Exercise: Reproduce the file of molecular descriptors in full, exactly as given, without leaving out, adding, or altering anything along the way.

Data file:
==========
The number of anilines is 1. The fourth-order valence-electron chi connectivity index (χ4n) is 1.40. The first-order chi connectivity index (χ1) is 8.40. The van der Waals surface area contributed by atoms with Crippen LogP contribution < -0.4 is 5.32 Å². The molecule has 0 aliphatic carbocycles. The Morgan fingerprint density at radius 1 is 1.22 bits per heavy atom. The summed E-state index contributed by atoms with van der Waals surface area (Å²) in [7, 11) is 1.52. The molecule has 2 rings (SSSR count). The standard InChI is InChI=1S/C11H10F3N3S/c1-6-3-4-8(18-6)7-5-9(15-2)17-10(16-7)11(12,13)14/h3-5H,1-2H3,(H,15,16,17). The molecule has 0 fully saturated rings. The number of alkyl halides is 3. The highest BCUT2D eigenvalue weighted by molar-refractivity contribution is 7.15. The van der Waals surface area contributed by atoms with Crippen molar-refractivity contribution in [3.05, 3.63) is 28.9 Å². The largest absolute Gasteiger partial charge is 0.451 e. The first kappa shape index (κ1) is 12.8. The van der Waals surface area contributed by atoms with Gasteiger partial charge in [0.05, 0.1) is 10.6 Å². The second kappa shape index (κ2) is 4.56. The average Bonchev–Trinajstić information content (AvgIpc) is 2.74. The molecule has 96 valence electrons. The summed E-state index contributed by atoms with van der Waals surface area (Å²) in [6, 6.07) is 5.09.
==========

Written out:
The number of anilines is 1. The fourth-order valence-electron chi connectivity index (χ4n) is 1.40. The first-order chi connectivity index (χ1) is 8.40. The van der Waals surface area contributed by atoms with Crippen LogP contribution < -0.4 is 5.32 Å². The molecule has 0 aliphatic carbocycles. The Morgan fingerprint density at radius 1 is 1.22 bits per heavy atom. The summed E-state index contributed by atoms with van der Waals surface area (Å²) in [7, 11) is 1.52. The molecule has 2 rings (SSSR count). The standard InChI is InChI=1S/C11H10F3N3S/c1-6-3-4-8(18-6)7-5-9(15-2)17-10(16-7)11(12,13)14/h3-5H,1-2H3,(H,15,16,17). The molecule has 0 fully saturated rings. The number of alkyl halides is 3. The highest BCUT2D eigenvalue weighted by molar-refractivity contribution is 7.15. The van der Waals surface area contributed by atoms with Crippen molar-refractivity contribution in [3.05, 3.63) is 28.9 Å². The largest absolute Gasteiger partial charge is 0.451 e. The first kappa shape index (κ1) is 12.8. The van der Waals surface area contributed by atoms with Gasteiger partial charge in [0.05, 0.1) is 10.6 Å². The second kappa shape index (κ2) is 4.56. The average Bonchev–Trinajstić information content (AvgIpc) is 2.74. The molecule has 96 valence electrons. The summed E-state index contributed by atoms with van der Waals surface area (Å²) in [6, 6.07) is 5.09.